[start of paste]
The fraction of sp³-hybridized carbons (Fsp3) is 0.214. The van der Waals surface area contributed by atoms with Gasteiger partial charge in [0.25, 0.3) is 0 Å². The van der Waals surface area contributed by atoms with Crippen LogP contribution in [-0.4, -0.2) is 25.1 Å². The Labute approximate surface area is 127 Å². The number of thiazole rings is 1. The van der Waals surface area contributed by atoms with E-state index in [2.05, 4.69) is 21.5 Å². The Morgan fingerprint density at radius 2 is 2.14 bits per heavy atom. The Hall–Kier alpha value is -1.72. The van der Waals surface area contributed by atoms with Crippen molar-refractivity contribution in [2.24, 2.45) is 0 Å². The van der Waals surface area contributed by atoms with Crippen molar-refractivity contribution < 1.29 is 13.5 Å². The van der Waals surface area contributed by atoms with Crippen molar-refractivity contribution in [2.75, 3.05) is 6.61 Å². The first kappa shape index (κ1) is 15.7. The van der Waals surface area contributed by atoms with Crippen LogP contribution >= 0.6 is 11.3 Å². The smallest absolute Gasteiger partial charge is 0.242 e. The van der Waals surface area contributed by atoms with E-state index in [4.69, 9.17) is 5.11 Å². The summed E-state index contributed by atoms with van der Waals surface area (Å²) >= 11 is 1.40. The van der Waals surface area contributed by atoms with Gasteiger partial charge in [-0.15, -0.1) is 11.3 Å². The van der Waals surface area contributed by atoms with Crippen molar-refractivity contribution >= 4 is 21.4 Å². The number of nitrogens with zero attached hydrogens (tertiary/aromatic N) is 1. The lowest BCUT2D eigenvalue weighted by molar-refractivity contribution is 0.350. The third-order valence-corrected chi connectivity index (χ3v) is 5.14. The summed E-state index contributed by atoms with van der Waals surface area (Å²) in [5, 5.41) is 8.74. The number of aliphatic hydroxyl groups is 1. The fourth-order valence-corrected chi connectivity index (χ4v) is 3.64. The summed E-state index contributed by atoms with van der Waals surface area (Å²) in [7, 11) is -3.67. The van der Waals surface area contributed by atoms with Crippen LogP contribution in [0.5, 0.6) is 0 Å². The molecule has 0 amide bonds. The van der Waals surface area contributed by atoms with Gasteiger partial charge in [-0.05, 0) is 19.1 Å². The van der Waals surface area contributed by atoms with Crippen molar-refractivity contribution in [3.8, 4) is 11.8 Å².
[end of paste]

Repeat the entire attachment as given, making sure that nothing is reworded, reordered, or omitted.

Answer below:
The fraction of sp³-hybridized carbons (Fsp3) is 0.214. The van der Waals surface area contributed by atoms with Gasteiger partial charge in [0.25, 0.3) is 0 Å². The van der Waals surface area contributed by atoms with Crippen LogP contribution in [-0.4, -0.2) is 25.1 Å². The Labute approximate surface area is 127 Å². The number of thiazole rings is 1. The van der Waals surface area contributed by atoms with E-state index in [2.05, 4.69) is 21.5 Å². The Morgan fingerprint density at radius 2 is 2.14 bits per heavy atom. The Hall–Kier alpha value is -1.72. The van der Waals surface area contributed by atoms with Crippen molar-refractivity contribution in [2.24, 2.45) is 0 Å². The van der Waals surface area contributed by atoms with Crippen molar-refractivity contribution < 1.29 is 13.5 Å². The van der Waals surface area contributed by atoms with Crippen molar-refractivity contribution in [2.75, 3.05) is 6.61 Å². The first kappa shape index (κ1) is 15.7. The van der Waals surface area contributed by atoms with Crippen LogP contribution >= 0.6 is 11.3 Å². The smallest absolute Gasteiger partial charge is 0.242 e. The van der Waals surface area contributed by atoms with E-state index in [4.69, 9.17) is 5.11 Å². The summed E-state index contributed by atoms with van der Waals surface area (Å²) >= 11 is 1.40. The van der Waals surface area contributed by atoms with Gasteiger partial charge in [-0.15, -0.1) is 11.3 Å². The van der Waals surface area contributed by atoms with Crippen molar-refractivity contribution >= 4 is 21.4 Å². The number of nitrogens with zero attached hydrogens (tertiary/aromatic N) is 1. The lowest BCUT2D eigenvalue weighted by molar-refractivity contribution is 0.350. The third-order valence-corrected chi connectivity index (χ3v) is 5.14. The summed E-state index contributed by atoms with van der Waals surface area (Å²) in [5, 5.41) is 8.74. The number of aliphatic hydroxyl groups is 1. The fourth-order valence-corrected chi connectivity index (χ4v) is 3.64. The summed E-state index contributed by atoms with van der Waals surface area (Å²) in [7, 11) is -3.67. The van der Waals surface area contributed by atoms with Crippen LogP contribution in [0.5, 0.6) is 0 Å². The molecule has 0 amide bonds. The van der Waals surface area contributed by atoms with Gasteiger partial charge in [-0.05, 0) is 19.1 Å². The van der Waals surface area contributed by atoms with Crippen molar-refractivity contribution in [3.8, 4) is 11.8 Å².